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The Miniature Guide to Practical Ways for Promoting Active and Cooperative Learning

Third Edition

Wesley Hiler and Richard Paul

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This pocket guide lays out straightforward, powerful strategies teachers can implement to immediately get students actively engaged in thinking critically about what they are learning. As they adopt the critical thinking strategies in this guide, students become more responsible for their learning, along with their peers, under the guidance of the teacher.

As part of the Thinker’s Guide Library, this book advances the mission of the Foundation for Critical Thinking to promote fairminded critical societies through cultivating essential intellectual abilities and virtues across every field of study across the  world.

Rowman & Littlefield Publishers / The Foundation for Critical Thinking
Pages: 16 • Trim: 4 3/4 x 5 1/2
978-0-944583-13-5 • Paperback • January 2006
978-1-5381-3390-3 • eBook • June 2019
Series: Thinker's Guide Library


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The Miniature Guide to Practical Ways for Promoting Active and Cooperative Learning

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The Miniature Guide to Practical Ways for Promoting Active and Cooperative Learning

27 Practical Ways To Improve Instruction

Although bringing critical thinking into the classroom ultimately requires serious, long-term development, you don’t need to sweat and slave and thoroughly understand critical thinking to begin to make important changes in your teaching. Many simple, straightforward, yet powerful strategies can be implemented immediately. In this guide we offer a sampling of such suggestions. They are powerful and useful, because each is a way to get students actively engaged in thinking about what they are trying to learn. Each represents a shift of responsibility for learning from the teacher to the student. These strategies suggest ways to get your students to do the hard work of learning. 

Many enable you to take advantage of what students already know and what they are able to figure out for themselves. Many involve students working together. All too often students get stuck, or don’t understand what they are supposed to do. Several students working together can correct each other’s misunderstandings and can make much more progress on tasks. When one student gets stuck, another might have just the right idea to move things along. This enables students to become responsible for more of their own learning. Over time, they begin to adopt the strategies they see their peers use successfully and learn to ask themselves critical questions raised by their peers.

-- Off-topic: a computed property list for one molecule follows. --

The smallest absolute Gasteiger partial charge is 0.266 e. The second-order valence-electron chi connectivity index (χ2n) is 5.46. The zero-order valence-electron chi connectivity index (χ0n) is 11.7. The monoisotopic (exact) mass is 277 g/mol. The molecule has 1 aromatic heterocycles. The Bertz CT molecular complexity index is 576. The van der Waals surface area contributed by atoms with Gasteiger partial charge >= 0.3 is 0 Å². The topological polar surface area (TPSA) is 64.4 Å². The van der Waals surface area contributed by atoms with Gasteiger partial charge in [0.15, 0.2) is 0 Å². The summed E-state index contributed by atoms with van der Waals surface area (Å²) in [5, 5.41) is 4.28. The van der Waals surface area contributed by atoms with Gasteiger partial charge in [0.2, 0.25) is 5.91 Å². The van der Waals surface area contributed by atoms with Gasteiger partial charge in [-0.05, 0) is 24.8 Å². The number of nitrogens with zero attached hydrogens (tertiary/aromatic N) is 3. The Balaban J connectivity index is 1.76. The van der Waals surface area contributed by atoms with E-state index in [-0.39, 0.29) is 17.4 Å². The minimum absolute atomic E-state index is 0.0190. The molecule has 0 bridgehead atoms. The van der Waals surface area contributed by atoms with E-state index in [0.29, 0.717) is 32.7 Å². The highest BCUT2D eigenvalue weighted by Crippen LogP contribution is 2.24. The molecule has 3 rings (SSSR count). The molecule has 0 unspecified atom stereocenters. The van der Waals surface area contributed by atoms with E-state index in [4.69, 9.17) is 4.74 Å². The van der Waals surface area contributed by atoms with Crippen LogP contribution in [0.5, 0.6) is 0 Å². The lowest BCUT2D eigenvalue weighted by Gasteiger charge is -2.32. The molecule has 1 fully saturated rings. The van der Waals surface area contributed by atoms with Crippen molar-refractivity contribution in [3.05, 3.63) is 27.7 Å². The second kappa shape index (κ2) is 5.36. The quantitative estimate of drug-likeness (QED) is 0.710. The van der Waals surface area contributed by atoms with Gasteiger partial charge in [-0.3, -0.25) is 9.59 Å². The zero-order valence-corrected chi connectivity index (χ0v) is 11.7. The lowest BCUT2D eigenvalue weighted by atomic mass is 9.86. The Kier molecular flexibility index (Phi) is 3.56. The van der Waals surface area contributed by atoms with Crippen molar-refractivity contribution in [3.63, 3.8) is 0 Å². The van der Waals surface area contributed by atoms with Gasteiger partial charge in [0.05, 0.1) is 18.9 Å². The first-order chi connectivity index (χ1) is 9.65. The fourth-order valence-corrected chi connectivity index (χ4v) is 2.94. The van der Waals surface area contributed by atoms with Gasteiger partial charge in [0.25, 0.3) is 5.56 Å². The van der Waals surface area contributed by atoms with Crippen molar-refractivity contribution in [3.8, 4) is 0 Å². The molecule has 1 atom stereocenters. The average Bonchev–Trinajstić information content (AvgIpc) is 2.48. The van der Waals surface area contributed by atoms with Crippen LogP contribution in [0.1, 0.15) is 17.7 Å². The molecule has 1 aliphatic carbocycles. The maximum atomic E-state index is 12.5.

Another advantage of the following suggestions is their wide applicability. Most can be fruitfully applied to any subject, any topic. Most can become standard practice - techniques you continually use. For some of these strategies, we provide examples geared to different content they might be used to teach.

At the heart of our approach is a realistic conception of what it takes for someone to learn something. In a sense, much instruction is unrealistic: "If I say it clearly, they should get it. If they give the right answer, they know it and understand it. If I show them what to do, ask them to do it, and they repeat my performance, they have learned the skill and it is theirs whenever they need it. If I tell them why something is true or is important and they nod their heads and repeat it back, they understand the truth or importance of what I have said.”

This is not necessarily so. Often students’ failure to do well, to apply what they have covered, to remember in the fall what they learned the previous spring, results from the above naive misconceptions about what learning requires. Above all, learning requires thinking, critical thinking. To learn, one must continually ask "What does this really mean? How do we know? If it is true, what else would be true?" At the heart of our approach is the conviction that, ultimately, learners must answer these questions for themselves in order to learn, to know, to truly understand. Answers you provide do not entirely sink in unless students’ minds are ready to take them in.

This Guide contains suggestions, or "teaching tactics", that provide ways to begin this process of enabling students to think their way through the material they are expected to learn, to learn how to use what they learn, and use the power of their own minds to "figure things out".

Contents include:

  • During Lectures Ask the Class Questions to Arouse Curiosity
  • Teach the Principles of Critical Thinking Along with the Subject Matter
  • Put Students’ Names on Index Cards and Call on All Students, Not Just Volunteers
  • Promote Independent Thinking and Careful Listening
  • Speak Less so that Students Think More
  • Be a Model
  • Use Socratic Questioning
  • Promote Collaboration
  • Have Students Do Pre-writing
  • Give Written Assignments that Require Independent Thought
  • Have Students Evaluate Each Other’s Work
  • Organize Debates
  • Have Students Write Constructive Dialogues
  • Have Students Explain their Current Assignment and its Purpose
  • Have Students Document Their Progress
  • Promote Self-Assessment
  • Teach for Usefulness